This started me thinking about how to protect the phone from a high fall. Which led me to thinking about putting a parachute on the phone. Which made me think, now that would be fun video to watch! This is what spawned the Chute-A-Phone, possibly the most stupid name for something in history. But it seems to have stuck, so, I apologize.

This project is so easy, so inexpensive, I expect my readers to build it and start tossing phones off of things right away. I mean, don’t break any laws or anything. But there’s no excuse not to build one right now and shoot some fun video.

You’ll need a large trash bag, and if you’re lucky you have a big round table to lay it out on. Start by trimming off the bottom edge and one of the side seals.

This will allow you to open it up like a book. Spread it out nice and flat; don’t worry if it doesn’t quite reach the edge of the table, it’s close enough. Cut around the table to make a big plastic circle.

Take some fishing line (or other lightweight string, about anything will work) and cut 8 lengths that are the same as the table’s diameter. Tie loops on both ends of each one.

Tear off a square of duct tape, and fold it in half over the edge of the circle.

Do this eight times all the way around, spacing them evenly.

Tear another strip of duct tape and again, fold it in half over the edge of the circle — but this time, slip one end of a fishing line loop inside. Repeat until you have all 8 of them attached.

Hook the other end of the lines onto a safety pin.

Close the safety pin before you forget, set it down, and get a big mess of knotted fishing line. Speaking from experience here.

Now when you lift up the safety pin end, you’ve got a parachute hanging from the other.

Next you need some rubber foam, preferably a block of some kind that’s got enough space for at least an inch or two all the way around the cavity you’ll be sticking your phone into. I had this from a box a remote came in, and it took just a little fiddling to jam my phone in there. I attached the safety pin with stretchy string, but you can use a rubber band as well, as long as it doesn’t compress your foam too much.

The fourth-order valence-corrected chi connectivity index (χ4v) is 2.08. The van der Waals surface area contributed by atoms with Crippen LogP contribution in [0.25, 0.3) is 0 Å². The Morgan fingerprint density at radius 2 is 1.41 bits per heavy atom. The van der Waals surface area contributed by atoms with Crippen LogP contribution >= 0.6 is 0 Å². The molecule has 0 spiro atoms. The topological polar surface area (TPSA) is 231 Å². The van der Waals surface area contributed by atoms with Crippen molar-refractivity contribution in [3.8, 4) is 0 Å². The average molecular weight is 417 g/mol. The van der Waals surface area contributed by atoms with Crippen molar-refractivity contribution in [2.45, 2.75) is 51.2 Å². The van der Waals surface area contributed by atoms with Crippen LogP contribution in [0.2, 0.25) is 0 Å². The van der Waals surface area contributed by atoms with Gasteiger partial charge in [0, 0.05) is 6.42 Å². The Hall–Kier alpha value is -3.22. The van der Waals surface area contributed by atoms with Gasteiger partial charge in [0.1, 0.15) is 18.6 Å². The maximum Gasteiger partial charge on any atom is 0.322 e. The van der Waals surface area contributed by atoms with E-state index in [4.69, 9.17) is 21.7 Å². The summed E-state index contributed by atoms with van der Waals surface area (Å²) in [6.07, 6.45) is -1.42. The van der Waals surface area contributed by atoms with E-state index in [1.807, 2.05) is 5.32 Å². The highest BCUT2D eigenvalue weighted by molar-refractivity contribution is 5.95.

Jam your phone in there. Now, mine happens to be in an old Lifeproof case as well, so that helps. But really, if you’ve got no good case, use more foam. Get it in there tightly, and feel free to use additional rubber bands to keep it in there. Remember you'll start recording, then put your phone in, so plan ahead.

Set it up so it will hang horizontally (no vertical video!) and not fly out when it lands, more or less gently, on the ground. Now your Chute-A-Phone is ready to capture some stunning footage. Miniature BASE jumping!

I took mine up into the treehouse, got it ready, and sent it on its maiden voyage. I’m guessing it was about a 35-foot fall.

You can see I didn't "prime" the chute, but it opened after about 20 feet of fall and "wafted" for the last 10-15 feet. Here it is in slow motion, a little better:

Again, this is the same terrible footage I posted the other day (feel free to skip the long wait for me to climb down the treehouse ladder at the end of the first one), but bear in mind I only did it once, and I’ve not had a chance to Chute-A-Phone off other stuff yet — mostly because of this winter snowstorm business.

But that gives everyone plenty of time to make their own versions of the Chute-A-Phone. So get on it, friends!